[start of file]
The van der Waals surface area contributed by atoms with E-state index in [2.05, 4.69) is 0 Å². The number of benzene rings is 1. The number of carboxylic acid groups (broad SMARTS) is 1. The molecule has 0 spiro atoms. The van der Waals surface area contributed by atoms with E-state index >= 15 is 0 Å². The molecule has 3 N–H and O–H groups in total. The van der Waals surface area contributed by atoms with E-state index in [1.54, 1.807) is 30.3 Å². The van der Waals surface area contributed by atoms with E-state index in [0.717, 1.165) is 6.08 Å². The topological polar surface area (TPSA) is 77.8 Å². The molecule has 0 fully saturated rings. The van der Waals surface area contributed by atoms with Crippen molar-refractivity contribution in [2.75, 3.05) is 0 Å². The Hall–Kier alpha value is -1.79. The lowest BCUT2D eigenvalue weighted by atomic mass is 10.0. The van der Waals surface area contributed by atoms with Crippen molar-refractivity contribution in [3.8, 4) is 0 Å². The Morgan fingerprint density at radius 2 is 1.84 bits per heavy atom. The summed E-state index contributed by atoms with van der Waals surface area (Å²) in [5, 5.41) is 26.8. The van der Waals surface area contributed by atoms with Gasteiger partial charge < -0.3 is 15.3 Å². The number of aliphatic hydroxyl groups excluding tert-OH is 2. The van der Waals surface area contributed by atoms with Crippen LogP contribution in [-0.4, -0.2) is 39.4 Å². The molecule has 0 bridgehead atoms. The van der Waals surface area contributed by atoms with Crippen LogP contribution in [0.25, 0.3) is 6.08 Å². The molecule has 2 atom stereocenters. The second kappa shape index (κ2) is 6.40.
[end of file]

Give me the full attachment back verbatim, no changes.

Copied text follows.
The van der Waals surface area contributed by atoms with E-state index in [2.05, 4.69) is 0 Å². The number of benzene rings is 1. The number of carboxylic acid groups (broad SMARTS) is 1. The molecule has 0 spiro atoms. The van der Waals surface area contributed by atoms with E-state index >= 15 is 0 Å². The molecule has 3 N–H and O–H groups in total. The van der Waals surface area contributed by atoms with E-state index in [1.54, 1.807) is 30.3 Å². The van der Waals surface area contributed by atoms with E-state index in [0.717, 1.165) is 6.08 Å². The topological polar surface area (TPSA) is 77.8 Å². The molecule has 0 fully saturated rings. The van der Waals surface area contributed by atoms with Crippen molar-refractivity contribution in [2.75, 3.05) is 0 Å². The Hall–Kier alpha value is -1.79. The lowest BCUT2D eigenvalue weighted by atomic mass is 10.0. The van der Waals surface area contributed by atoms with Crippen molar-refractivity contribution in [3.8, 4) is 0 Å². The Morgan fingerprint density at radius 2 is 1.84 bits per heavy atom. The summed E-state index contributed by atoms with van der Waals surface area (Å²) in [5, 5.41) is 26.8. The van der Waals surface area contributed by atoms with Gasteiger partial charge < -0.3 is 15.3 Å². The number of aliphatic hydroxyl groups excluding tert-OH is 2. The van der Waals surface area contributed by atoms with Crippen LogP contribution in [-0.4, -0.2) is 39.4 Å². The molecule has 0 bridgehead atoms. The van der Waals surface area contributed by atoms with Crippen LogP contribution in [0.25, 0.3) is 6.08 Å². The molecule has 2 atom stereocenters. The second kappa shape index (κ2) is 6.40.